Lichen-based biosensor for the determination of benzene and 2-chlorophenol: microcalorimetric and amperometric investigations.

Abstract

Preliminary microcalorimetric studies have been performed to analyse the response of a whole epiphytic lichen tissue (Evernia prunastri) to 2-chlorophenol (2Cl-phi), a pollutant of oil mill waste-water, in order to evaluate whether the tissue might be used to assess the toxic characteristics of polluted waters. The obtained results (lichen viability expressed in hours, enthalpy variations for the 2Cl-phi/lichen interactions) were used to create a lichen-based biosensor that uses an amperometric oxygen electrode (a Clark electrode) as a transducer. The lichen catalyses aromatic ring cleavage (via pyrocatechase enzymes present in the lichen), and transforms aromatic substances like 2Cl-phi into muconic acid (C6H6O4). Following a full electroanalytical characterisation, the performance of the proposed lichen biosensor was compared to that of a biosensor based on Pseudomonas putida cells, which was originally constructed to monitor benzene in different matrices (water, air, petrol and oil) and was tested in our laboratory previously.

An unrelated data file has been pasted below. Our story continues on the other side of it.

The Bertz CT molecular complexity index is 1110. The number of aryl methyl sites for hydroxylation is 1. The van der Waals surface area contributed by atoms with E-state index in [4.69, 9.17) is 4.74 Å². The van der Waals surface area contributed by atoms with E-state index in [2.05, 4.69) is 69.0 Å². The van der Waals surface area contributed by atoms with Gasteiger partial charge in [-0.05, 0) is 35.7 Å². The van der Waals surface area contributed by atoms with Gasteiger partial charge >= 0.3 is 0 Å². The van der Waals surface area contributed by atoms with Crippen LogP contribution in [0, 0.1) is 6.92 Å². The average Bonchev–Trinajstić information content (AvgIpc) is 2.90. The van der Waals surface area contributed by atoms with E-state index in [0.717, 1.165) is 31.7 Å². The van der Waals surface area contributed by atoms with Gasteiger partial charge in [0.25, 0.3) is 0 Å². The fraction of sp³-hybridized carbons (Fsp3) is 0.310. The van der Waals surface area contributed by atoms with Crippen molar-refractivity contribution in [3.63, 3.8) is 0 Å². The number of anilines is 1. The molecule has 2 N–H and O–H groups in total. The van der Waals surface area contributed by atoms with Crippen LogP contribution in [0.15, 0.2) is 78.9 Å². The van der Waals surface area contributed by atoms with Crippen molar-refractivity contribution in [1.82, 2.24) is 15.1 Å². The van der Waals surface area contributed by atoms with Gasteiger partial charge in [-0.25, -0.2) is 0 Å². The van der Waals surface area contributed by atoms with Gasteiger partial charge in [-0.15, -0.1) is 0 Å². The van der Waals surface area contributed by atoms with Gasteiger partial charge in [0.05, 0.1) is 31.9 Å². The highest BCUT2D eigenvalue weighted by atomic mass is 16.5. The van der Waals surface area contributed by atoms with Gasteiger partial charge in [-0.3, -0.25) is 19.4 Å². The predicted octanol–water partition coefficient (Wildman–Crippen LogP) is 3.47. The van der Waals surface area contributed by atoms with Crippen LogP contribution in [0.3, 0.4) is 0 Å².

Cite this paper

@article{Antonelli2005LichenbasedBF, title={Lichen-based biosensor for the determination of benzene and 2-chlorophenol: microcalorimetric and amperometric investigations.}, author={Marta Letizia Antonelli and Luigi Campanella and Patrizia Ercole}, journal={Analytical and bioanalytical chemistry}, year={2005}, volume={381 5}, pages={1041-8} }